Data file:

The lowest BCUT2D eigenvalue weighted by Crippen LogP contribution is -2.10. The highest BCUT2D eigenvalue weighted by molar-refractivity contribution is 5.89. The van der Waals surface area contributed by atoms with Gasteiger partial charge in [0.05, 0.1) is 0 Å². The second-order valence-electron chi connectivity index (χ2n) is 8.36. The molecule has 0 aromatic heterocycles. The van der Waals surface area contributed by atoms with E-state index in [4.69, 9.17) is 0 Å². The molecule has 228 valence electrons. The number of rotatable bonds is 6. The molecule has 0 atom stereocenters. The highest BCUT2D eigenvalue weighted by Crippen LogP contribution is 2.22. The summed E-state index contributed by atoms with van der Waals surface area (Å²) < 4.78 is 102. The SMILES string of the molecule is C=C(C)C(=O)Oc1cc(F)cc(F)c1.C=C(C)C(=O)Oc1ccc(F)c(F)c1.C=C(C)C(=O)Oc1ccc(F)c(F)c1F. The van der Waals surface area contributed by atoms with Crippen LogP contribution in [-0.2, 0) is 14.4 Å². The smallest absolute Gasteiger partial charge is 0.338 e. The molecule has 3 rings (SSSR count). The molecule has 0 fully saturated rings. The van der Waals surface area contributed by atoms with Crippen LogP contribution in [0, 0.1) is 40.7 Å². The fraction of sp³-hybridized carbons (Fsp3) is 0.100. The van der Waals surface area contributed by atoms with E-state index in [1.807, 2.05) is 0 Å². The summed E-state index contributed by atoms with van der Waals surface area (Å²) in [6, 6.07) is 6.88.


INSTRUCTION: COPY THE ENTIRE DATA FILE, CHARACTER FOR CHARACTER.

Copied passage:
The lowest BCUT2D eigenvalue weighted by Crippen LogP contribution is -2.10. The highest BCUT2D eigenvalue weighted by molar-refractivity contribution is 5.89. The van der Waals surface area contributed by atoms with Gasteiger partial charge in [0.05, 0.1) is 0 Å². The second-order valence-electron chi connectivity index (χ2n) is 8.36. The molecule has 0 aromatic heterocycles. The van der Waals surface area contributed by atoms with E-state index in [4.69, 9.17) is 0 Å². The molecule has 228 valence electrons. The number of rotatable bonds is 6. The molecule has 0 atom stereocenters. The highest BCUT2D eigenvalue weighted by Crippen LogP contribution is 2.22. The summed E-state index contributed by atoms with van der Waals surface area (Å²) < 4.78 is 102. The SMILES string of the molecule is C=C(C)C(=O)Oc1cc(F)cc(F)c1.C=C(C)C(=O)Oc1ccc(F)c(F)c1.C=C(C)C(=O)Oc1ccc(F)c(F)c1F. The van der Waals surface area contributed by atoms with Crippen LogP contribution in [-0.2, 0) is 14.4 Å². The smallest absolute Gasteiger partial charge is 0.338 e. The molecule has 3 rings (SSSR count). The molecule has 0 fully saturated rings. The van der Waals surface area contributed by atoms with Crippen LogP contribution in [0, 0.1) is 40.7 Å². The fraction of sp³-hybridized carbons (Fsp3) is 0.100. The van der Waals surface area contributed by atoms with E-state index in [1.807, 2.05) is 0 Å². The summed E-state index contributed by atoms with van der Waals surface area (Å²) in [6, 6.07) is 6.88.